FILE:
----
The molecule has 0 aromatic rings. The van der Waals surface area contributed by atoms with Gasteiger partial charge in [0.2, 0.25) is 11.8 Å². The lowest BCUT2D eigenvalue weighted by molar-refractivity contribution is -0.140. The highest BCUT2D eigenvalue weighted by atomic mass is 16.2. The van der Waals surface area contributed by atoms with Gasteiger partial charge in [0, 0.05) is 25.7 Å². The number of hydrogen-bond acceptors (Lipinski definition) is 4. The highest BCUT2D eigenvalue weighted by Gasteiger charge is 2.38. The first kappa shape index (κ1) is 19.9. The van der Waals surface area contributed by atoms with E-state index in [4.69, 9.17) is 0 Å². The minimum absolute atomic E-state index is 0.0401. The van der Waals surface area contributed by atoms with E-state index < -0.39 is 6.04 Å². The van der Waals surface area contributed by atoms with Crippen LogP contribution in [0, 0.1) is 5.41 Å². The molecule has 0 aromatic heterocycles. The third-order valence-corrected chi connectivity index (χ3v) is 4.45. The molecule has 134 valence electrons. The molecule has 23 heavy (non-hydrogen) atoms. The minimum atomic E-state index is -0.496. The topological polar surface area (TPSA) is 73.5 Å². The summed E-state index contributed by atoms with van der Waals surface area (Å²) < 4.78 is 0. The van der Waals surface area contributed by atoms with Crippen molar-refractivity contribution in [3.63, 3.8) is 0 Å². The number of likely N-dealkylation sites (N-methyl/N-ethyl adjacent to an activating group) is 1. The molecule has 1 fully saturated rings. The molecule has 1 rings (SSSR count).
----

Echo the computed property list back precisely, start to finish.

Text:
The molecule has 0 aromatic rings. The van der Waals surface area contributed by atoms with Gasteiger partial charge in [0.2, 0.25) is 11.8 Å². The lowest BCUT2D eigenvalue weighted by molar-refractivity contribution is -0.140. The highest BCUT2D eigenvalue weighted by atomic mass is 16.2. The van der Waals surface area contributed by atoms with Gasteiger partial charge in [0, 0.05) is 25.7 Å². The number of hydrogen-bond acceptors (Lipinski definition) is 4. The highest BCUT2D eigenvalue weighted by Gasteiger charge is 2.38. The first kappa shape index (κ1) is 19.9. The van der Waals surface area contributed by atoms with E-state index in [4.69, 9.17) is 0 Å². The minimum absolute atomic E-state index is 0.0401. The van der Waals surface area contributed by atoms with E-state index < -0.39 is 6.04 Å². The van der Waals surface area contributed by atoms with Crippen LogP contribution in [0, 0.1) is 5.41 Å². The molecule has 0 aromatic heterocycles. The third-order valence-corrected chi connectivity index (χ3v) is 4.45. The molecule has 134 valence electrons. The molecule has 23 heavy (non-hydrogen) atoms. The minimum atomic E-state index is -0.496. The topological polar surface area (TPSA) is 73.5 Å². The summed E-state index contributed by atoms with van der Waals surface area (Å²) < 4.78 is 0. The van der Waals surface area contributed by atoms with Crippen molar-refractivity contribution in [3.63, 3.8) is 0 Å². The number of likely N-dealkylation sites (N-methyl/N-ethyl adjacent to an activating group) is 1. The molecule has 1 fully saturated rings. The molecule has 1 rings (SSSR count).